One of the most significant pieces of legislation enacted by the current Congress is the FAA Reauthorization At of 2024 (Pub. L. 118-63, enacted May 16, 2024). Although much has been written about the legislation’s provisions pertaining to the Federal Aviation Administration and aviation, in general (consisting of 517 pages overall in the enrolled bill version of the legislation – the U.S. Government Publishing Office has not published the official Public Law as of the date of this blog post), scant attention has been paid to title XII of the legislation – the  National Transportation Safety Board Amendments Act of 2024 (sections 1201-1223, comprising a total of 15 pages of the overall legislation.)

This post will highlight some of the key provisions of the NTSB reauthorization. [Readers interested in learning more about the key FAA reauthorization provisions are encouraged to review the Fox Rothchild webinar recording and related materials available at Aviation – The FAA Reauthorization Act of 2024: What’s in It and What It Means (]  We also point out that a number of provisions included in the NTSB reauthorization originated with a proposed draft bill prepared by the NTSB and submitted to the Congress on March 20, 2023. See NTSB-Reauthorization-Proposal.pdf.

Key provisions:

Authorization Levels (section 1202): Provides total authorizations of $738 million for Fiscal Years 2024-2028. These authorized amounts, subject to annual appropriations, enable the NTSB to hire and train staff, invest in equipment and technology, and maintain the agency’s multimodal accident database management system — System for Analysis of Federal Transportation Investigations (SAFTI) – mandated by section 1108 of Pub, L, 115-254, the FAA Reauthorization Act of 2018.

Strategic Workforce Plan (section 1206): Directs the NTSB to develop strategic workforce plan to address “the immediate and long-term workforce needs of the [agency]” based on, among other things: significant workforce trends, issues, and challenges in the transportation industry; NTSB workforce competency gaps; and a workforce planning strategy that identifies workforce needs, including “the knowledge, skills, and abilities needed to recruit and retain skilled employees”.  The NTSB is required to update its strategic workplace plan every five years.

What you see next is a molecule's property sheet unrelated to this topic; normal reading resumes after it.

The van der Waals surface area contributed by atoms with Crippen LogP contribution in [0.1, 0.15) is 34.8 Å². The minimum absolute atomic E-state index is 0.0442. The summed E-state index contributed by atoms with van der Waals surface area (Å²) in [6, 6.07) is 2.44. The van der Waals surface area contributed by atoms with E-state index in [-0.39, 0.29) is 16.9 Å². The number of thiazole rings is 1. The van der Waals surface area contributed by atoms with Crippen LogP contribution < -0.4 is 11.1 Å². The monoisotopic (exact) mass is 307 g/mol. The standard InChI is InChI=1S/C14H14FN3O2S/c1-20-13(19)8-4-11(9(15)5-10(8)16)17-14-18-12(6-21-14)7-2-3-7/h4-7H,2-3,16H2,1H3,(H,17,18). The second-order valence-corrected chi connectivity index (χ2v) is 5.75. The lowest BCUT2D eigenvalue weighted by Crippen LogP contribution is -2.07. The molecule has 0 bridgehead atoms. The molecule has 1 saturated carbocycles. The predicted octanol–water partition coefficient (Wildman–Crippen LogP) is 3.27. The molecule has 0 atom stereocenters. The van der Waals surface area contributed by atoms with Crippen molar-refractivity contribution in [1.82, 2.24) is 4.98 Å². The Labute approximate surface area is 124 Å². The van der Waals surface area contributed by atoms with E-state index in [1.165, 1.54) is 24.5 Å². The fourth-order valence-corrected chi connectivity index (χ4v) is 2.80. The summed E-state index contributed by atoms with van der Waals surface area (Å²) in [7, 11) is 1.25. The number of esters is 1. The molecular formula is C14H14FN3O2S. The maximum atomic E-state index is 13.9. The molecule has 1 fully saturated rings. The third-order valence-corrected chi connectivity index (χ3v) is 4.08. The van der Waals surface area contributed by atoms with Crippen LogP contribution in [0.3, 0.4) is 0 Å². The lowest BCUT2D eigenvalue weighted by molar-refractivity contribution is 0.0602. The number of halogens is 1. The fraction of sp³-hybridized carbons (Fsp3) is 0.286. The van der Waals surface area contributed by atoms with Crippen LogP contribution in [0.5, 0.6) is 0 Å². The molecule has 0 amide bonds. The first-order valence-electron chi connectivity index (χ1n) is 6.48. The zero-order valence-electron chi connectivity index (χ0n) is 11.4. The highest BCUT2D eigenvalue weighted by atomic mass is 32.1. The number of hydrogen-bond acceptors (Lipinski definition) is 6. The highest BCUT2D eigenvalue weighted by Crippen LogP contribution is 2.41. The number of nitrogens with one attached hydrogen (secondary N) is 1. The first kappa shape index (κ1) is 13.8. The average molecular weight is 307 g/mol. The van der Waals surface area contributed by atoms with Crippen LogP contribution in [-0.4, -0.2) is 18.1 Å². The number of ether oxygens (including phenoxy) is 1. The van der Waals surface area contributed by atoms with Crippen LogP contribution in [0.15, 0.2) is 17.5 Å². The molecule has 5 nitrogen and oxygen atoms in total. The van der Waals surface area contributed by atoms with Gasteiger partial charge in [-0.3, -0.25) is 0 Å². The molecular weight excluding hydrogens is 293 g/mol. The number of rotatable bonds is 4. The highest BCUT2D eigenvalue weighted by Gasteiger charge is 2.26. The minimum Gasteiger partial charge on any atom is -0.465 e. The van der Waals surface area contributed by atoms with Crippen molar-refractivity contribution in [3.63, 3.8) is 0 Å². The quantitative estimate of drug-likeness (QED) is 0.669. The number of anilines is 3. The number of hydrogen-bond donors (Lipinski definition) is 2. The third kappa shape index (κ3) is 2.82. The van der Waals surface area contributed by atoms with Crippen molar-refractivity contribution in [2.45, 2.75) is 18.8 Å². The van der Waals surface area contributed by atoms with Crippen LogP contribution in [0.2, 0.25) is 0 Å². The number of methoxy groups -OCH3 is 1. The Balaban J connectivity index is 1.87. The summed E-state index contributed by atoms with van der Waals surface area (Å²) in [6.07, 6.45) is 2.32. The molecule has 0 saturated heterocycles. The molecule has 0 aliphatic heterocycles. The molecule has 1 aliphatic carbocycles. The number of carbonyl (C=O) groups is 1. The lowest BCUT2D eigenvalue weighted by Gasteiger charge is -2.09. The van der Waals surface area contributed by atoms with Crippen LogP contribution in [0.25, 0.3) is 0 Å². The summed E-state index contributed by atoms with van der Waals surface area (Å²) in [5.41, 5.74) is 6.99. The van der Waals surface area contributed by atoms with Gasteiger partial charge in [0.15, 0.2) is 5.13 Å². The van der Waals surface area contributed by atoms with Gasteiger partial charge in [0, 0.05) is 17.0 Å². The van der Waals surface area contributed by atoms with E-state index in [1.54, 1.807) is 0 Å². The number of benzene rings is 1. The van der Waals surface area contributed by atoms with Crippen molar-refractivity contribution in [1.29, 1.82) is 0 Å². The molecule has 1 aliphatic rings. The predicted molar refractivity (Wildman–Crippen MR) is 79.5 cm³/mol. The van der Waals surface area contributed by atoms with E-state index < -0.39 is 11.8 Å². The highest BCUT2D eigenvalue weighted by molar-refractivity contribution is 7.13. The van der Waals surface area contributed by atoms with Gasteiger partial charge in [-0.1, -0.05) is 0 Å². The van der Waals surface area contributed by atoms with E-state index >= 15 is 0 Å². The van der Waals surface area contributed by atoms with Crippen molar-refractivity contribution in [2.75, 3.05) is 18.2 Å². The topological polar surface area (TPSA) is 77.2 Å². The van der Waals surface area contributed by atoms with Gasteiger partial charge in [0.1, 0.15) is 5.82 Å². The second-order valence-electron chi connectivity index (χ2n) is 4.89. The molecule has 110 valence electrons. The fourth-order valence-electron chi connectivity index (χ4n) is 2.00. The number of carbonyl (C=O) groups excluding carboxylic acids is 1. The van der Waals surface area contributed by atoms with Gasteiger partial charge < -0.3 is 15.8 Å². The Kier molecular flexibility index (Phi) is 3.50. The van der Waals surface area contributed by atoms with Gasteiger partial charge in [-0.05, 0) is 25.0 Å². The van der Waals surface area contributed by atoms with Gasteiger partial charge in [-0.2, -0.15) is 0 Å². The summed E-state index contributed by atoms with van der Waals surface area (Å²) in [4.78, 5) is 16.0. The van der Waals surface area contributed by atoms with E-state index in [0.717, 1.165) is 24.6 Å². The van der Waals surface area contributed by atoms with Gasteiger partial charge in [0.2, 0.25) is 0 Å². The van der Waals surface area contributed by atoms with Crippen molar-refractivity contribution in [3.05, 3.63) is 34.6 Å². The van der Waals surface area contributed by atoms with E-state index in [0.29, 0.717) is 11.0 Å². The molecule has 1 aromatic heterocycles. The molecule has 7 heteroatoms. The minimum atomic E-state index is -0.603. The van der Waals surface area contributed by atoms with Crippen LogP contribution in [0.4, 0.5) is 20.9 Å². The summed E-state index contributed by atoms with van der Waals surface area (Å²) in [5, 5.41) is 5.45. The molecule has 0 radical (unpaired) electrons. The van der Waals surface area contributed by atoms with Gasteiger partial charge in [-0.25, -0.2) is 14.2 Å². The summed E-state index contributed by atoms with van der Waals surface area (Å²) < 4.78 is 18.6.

Closed Unacceptable Recommendations (section 1209): Requires the NTSB, as part of its Annual Report to Congress, to identify each recommendation made to the Secretary of Transportation or the Commandant of the Coast Guard “that was closed in an unacceptable status in the preceding 12 months[,] including an explanation as to why the recommendation was closed in an unacceptable status/

Investigative Authorities (section 1210): Clarifies that the NTSB’s authority to investigate highway accidents is separate, but concurrent with, any State investigation and requires the NTSB and the relevant State agencies to ensure both have timely access to information needed to conduct investigations. The section also amends the NTSB’s rail investigative authority to allow the agency, in its discretion, to investigate a grade crossing or rail trespasser accident or incident not involving a fatality of substantial property damage; or an accident or incident involving a passenger train not involving fatalities or serious injuries to train passengers or train crewmembers. Note:  section 1210 does not include the NTSB’s proposed language that would have clarified its existing authority to conduct safety investigations of commercial space and reentry mishaps consistent with an NTSB-FAA memorandum of agreement signed on September 9, 2022. NTSB-FAA MOA.

Ensuring Accountability for Timeliness of Reports (section 1212): Requires the NTSB to submit to the Senate Committee on Commerce, Science, and Transportation, and the House Committee on Transportation and Infrastructure a report identifying each accident report not completed within 2 years from the date of the accident and the reasons why the report was not issued within the 2 years. The agency must also report its progress toward completing the accident report every 90 days until a final report is issued.

Ensuring Access to Data (section 1213): Authorizes the NTSB to require from a “transportation operator or equipment manufacturer or the vendors, suppliers, subsidiaries, or parent companies of such manufacturer, or operator of a product or service which is subject to an [NTSB] investigation” any recorder or recorded information pertinent to the accident; information necessary to enable the NTSB “to read and interpret any recording device or recorded information pertinent to the accident[,] and design specifications or data related to the operation and performance of the equipment.”

Improving Delivery of Family Assistance (section 1215): Amends current law, which requires the NTSB to conduct family assistance for any investigation it leads, including in sovereign territories. Section 1215(a)(1) clarifies that the NTSB will provide family assistance for investigations the NTSB leads in the United States, its territories, or over international waters. Section 1216 also amends current law to allow the NTSB to disclose information from passenger lists to local, state, or federal agencies responsible for determining the whereabouts or welfare of passengers.

Drug-Free Workplace (section 1218): Directs the NTSB to implement a drug testing program for its employees, including employees in safety or security-sensitive positions, consistent with Executive Order 12564 of September 15, 1986 (“Drug-free Federal Workplace”), no later than 12 months after the date of enactment of the NTSB Reauthorization Act.

We will continue to monitor the NTSB’s implementation of its new Reauthorization Act and report on significant developments.